The following ran in the Sept. 14, 2012, edition of the Dallas Business Journal. Economist Bernard Weinstein provided expertise for this story.
September 24, 2012
By Jeff Bounds
In 2000, French telecom equipment maker Alcatel had a market value of around $100 billion, while its future marriage partner, Lucent Technologies, was valued at closer to $250 billion, according to Bloomberg data.
Following a $15.3 billion merger in 2006, the combined company, Alcatel-Lucent SA (NYSE: ALU), this week had a market value of closer to $2.68 billion.
And more shrinking is on the way. Following dismal second quarter earnings, Alcatel-Lucent said it would cut some 5,000 jobs from its worldwide staff of 76,000 people. The company, which has seen its workforce at its Plano campus shrink from 4,000 a decade ago to 2,700 today, has not specified where the staff cuts will come, or when....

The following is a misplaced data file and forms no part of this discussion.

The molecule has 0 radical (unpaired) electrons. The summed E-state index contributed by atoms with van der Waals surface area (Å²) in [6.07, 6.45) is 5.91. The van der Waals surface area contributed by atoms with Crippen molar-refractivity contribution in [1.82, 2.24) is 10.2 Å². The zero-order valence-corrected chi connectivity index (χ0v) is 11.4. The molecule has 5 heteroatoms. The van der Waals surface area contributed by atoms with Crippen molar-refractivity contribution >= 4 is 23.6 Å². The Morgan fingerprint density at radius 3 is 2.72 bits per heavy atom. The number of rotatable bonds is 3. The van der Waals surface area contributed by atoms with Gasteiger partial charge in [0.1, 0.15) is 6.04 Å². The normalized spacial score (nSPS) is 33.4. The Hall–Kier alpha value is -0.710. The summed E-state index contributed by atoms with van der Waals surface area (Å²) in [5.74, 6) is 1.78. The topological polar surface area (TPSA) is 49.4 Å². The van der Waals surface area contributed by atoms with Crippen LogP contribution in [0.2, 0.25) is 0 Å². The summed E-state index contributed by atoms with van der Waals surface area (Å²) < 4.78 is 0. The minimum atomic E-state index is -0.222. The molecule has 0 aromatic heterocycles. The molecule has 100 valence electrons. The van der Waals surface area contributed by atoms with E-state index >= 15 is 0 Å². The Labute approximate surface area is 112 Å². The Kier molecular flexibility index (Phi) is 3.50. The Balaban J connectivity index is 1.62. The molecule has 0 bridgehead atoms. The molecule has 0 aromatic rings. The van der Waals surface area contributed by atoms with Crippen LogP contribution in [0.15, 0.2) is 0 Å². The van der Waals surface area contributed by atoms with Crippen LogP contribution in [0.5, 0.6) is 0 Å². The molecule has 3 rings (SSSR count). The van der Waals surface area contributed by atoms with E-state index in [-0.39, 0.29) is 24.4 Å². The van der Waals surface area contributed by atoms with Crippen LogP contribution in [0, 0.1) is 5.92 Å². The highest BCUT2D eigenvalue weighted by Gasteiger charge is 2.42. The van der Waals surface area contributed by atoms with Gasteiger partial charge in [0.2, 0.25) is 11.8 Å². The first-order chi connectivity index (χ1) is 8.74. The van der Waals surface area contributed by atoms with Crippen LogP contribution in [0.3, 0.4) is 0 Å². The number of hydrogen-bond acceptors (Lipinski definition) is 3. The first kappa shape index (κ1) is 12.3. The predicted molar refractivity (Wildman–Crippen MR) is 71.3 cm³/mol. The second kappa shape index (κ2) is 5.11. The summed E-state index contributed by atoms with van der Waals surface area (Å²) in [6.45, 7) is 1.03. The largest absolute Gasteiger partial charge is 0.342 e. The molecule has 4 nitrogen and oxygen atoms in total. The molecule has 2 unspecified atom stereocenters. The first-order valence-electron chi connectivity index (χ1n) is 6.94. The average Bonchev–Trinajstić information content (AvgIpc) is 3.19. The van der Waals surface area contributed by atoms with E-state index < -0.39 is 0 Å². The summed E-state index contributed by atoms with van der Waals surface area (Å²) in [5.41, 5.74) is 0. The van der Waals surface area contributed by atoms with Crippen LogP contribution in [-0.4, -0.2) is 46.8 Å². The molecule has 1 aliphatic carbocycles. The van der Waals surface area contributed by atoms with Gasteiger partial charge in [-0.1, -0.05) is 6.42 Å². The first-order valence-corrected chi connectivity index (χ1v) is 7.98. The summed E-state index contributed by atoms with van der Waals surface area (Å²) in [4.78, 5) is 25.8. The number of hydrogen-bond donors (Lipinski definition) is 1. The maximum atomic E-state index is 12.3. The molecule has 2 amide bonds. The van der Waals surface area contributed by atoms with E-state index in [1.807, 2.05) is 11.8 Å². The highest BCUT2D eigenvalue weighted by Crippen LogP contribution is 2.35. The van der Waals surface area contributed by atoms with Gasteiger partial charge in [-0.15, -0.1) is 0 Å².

Even in a worst-case scenario, in which Alcatel-Lucent’s North Texas jobs hypothetically were to disappear, the Dallas-Fort Worth area could handle the economic impact, according to Bernard “Bud” Weinstein, an economist at the Cox School of Business at Southern Methodist University in Dallas.
“That obviously wouldn’t be good for the 2,700 employees. It might have some impacts on the local real estate market,” he said. “But in the overall scheme of things, it would probably be a hiccup. We have about 3 million people who work in the Dallas-Fort Worth area.”